African journalist Gondwe reflects on reporting on his own circumcision

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Kennedy Gondwe, 31, a freelance journalist based in Lusaka, Zambia, reports for the BBC and CNN among other outlets. One of his stories for BBC in 2007 itself drew wide coverage: He reported on his own circumcision as a way to show his audience the importance of the surgery, which provides a significant yet partial level of protection against HIV. His interview is the third installment in a week-long Science Speaks series on the potential impact of circumcision in the fight against AIDS.

Freelance journalist Kennedy Gondwe, based out of Lusaka, Zambia.

What has been the impact of your story three years ago?

What I really liked about the report was the feedback it got from a lot of different groups. I live in a country where men aren’t circumcised in general. Some do it for the transition from being a boy to a man, but even that is considered a sacred thing and can’t be discussed in public. With that report, it broke the stigma and demystified male circumcision. It aroused a lot of debate it, there were people for and against it, but the bottom line was that there was a lot of awareness raised around it. That had an impact.

Did many people approach you personally?

Many of my friends did! Especially my friends. There was also a discussion on national TV and I was invited. Unfortunately, I couldn’t go because I was still recovering from the operation. The biggest newspaper in Zambia ran the story, and that also got feedback. My friends came to me, actually some were laughing at me, because I went public. But secretly, some came to me and asked, ‘Why did you go for it?’ Last week, a close friend from secondary school told me he was going for male circumcision because of what I did. So the impact is still ongoing. After I did mine, a lot of people came out in the open. Musicians and other journalists copied what I did.

But what’s also important is not just to tell people to get circumcised, but that they alson must observe safe sex practices.

Has it been difficult to get that message across?

Yes. The misconception still is filtering through. People think once you are circumcised, you are 100 percent protected from the virus that causes AIDS, and you can run around and sleep with whomever you want to sleep with. The education aspect should be ongoing. People should be repeatedly told on TV and radio that it is not 100 percent safe and they must take precautions such as using condoms. Because the demand is running so high now, you run that risk of people not aware it isn’t 100 percent protective.

What is happening with the demand for circumcision in Zambia?

It is amazing. You go to certain places where there are long queues with people waiting for circumcisions. When I did mine, I was the only one waiting. There are now many more organizations advertising that they provide the service. There are even mobile units providing circumcisions. The demand is really going up. The sky is the limit.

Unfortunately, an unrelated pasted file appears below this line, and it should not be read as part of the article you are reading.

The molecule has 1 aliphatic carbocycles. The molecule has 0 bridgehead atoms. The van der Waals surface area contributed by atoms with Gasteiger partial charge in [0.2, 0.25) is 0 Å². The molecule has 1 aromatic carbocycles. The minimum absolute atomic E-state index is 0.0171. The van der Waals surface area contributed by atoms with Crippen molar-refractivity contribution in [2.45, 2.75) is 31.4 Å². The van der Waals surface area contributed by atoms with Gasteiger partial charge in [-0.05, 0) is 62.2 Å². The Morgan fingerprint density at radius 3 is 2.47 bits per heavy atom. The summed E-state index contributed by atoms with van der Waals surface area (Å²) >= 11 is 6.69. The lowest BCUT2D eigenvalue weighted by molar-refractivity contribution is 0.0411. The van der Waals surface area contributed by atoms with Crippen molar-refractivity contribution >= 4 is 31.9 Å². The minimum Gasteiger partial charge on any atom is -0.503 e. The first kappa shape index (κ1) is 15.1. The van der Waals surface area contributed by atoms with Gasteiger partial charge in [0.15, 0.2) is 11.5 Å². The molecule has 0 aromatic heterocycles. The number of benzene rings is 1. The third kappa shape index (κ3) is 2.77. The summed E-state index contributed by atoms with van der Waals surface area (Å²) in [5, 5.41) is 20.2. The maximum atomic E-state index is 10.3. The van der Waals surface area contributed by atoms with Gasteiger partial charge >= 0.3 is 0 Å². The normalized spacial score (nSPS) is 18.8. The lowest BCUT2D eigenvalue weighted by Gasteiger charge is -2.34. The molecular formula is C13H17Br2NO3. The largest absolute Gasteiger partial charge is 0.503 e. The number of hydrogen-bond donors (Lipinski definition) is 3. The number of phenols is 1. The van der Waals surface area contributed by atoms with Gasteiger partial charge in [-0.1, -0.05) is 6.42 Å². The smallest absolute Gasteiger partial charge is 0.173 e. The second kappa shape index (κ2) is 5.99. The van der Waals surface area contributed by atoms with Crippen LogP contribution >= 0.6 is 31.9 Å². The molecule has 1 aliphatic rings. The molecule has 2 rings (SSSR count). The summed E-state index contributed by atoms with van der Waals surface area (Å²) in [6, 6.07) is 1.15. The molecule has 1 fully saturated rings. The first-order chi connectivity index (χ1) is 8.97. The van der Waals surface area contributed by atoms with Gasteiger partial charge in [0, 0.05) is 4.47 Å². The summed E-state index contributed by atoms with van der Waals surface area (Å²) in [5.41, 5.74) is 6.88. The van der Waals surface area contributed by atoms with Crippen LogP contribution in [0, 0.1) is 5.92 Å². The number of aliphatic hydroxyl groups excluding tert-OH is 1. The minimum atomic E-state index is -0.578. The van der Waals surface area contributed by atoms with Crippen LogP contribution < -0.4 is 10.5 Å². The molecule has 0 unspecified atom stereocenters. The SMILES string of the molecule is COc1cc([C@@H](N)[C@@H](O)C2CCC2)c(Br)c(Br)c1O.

Is the government doing enough?

I am impressed with what the government has done and what the NGOs have done. Government has invested in strategies for the disease. They’ve embraced the work of the nongovernmental organizations. They are working well together.

What has to happen to get higher percentages of men circumcised?

The most important things are the need for more funding and more education. You have created a demand so it would be very dangerous if you cannot meet it. There have been instances where the queues formed are too long, and people leave and operate on themselves. So it’s not enough to just create awareness. Looking ahead, there should be more awareness, education, funding, and more organizations to offer the service.

How did the story on your own circumcision change your life?

It’s been tremendous. I was nominated for an international award and I was able to go to Ghana. I went to Mexico for the Kaiser fellowship and covered the International AIDS Conference in 2008. That opened me up to a new world. People ask me, `What drove you to do it?’ I tell them that I should take a leading role and show others, even as I protect myself against HIV. It has made a new Kennedy, a new person, so I look back and I have no regrets at all. I take joy at what I did. Even if I dropped dead today, I would know because of that brave decision that I took, I influenced others. So, yeah, it has changed my life.

2 thoughts on “African journalist Gondwe reflects on reporting on his own circumcision

  1. Mark Lyndon

    Have people forgotten how HIV is transmitted? If you don’t have sex with HIV+ partners, then male circumcision isn’t going to help. Even for someone that thinks they might have sex with an HIV+ partner, condoms are way more effective than cutting off parts of someone’s genitals.

    Frankly I find the enthusiasm for promoting male circumcision inexplicable and bizarre. We wouldn’t consider promoting even minor forms of female circumcision, whatever supposed protection they offered (and the Stallings 2005 found that “A lowered risk of HIV infection among circumcised women was not attributable to confounding with another risk factor in these data.”)

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